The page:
A new study has found that violent video games can alter the brains of young men after a mere week of playing.
Researchers from the Indiana University School of Medicine used functional magnetic resonance imaging (fMRI) to observe how playing video games might affect the brain. The results indicated that boys who played violent video games experienced changes in regions associated with cognitive function and emotional control.
Even more concerning, the researchers believe that these changes are likely long-term. However, the study did not test whether these mental changes lead to physical violence.
The findings come on the heels of a recent report that a condition known as “pathological Internet misuse” – in which children and young adults become dangerously addicted to computer games and the Internet – could soon be formally recognized as a mental health disorder.
Personally, I’m inclined to believe this study for the simple reason that we know social behavior is shaped by our human experiences. If we as children have been exposed to violence, drugs or abuse, those experiences could theoretically shape the way we behave as adults.
I also know that virtual reality is getting more and more sophisticated between 3-dimensional graphics and life-like sounds, and the personal experience of players is getting to the point where they can lose sight of what’s real and what’s not.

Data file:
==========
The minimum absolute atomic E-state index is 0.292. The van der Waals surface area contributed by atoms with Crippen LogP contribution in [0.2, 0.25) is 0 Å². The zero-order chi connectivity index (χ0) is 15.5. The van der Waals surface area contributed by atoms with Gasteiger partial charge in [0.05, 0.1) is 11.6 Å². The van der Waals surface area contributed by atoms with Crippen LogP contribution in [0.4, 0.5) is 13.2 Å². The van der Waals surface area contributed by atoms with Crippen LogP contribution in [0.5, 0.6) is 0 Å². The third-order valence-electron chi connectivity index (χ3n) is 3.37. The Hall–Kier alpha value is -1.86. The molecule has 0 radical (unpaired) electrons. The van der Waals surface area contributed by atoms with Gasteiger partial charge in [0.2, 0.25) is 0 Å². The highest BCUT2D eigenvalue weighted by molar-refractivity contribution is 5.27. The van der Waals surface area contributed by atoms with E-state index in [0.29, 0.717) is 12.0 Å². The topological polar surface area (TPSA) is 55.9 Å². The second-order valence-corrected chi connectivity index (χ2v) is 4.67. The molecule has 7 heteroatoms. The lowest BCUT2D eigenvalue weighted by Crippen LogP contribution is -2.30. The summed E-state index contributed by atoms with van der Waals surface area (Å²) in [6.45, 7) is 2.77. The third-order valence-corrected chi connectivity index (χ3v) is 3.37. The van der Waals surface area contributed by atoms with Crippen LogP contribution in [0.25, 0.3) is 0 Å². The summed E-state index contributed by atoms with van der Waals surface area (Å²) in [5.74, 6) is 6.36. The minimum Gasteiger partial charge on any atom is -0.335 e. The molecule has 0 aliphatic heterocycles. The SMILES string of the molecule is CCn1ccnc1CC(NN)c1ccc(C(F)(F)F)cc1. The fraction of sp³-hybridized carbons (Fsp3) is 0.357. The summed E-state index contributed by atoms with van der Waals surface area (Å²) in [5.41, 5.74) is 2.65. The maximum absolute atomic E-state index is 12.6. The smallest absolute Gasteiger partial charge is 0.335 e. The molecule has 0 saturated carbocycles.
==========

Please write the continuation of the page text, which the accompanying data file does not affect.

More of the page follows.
That’s why I think parents need to be very careful in introducing video games that are not age-appropriate to their children.
Remember, there are many ways for kids to get a hold of these games: other people’s homes, libraries and the Internet; so pay attention – especially this holiday season.
Dr. Manny Alvarez serves as Fox News Channel's senior managing health editor. He also serves as chairman of the department of obstetrics/gynecology and reproductive science at Hackensack University Medical Center in New Jersey. For more information on Dr. Manny's work, visit AskDrManny.com.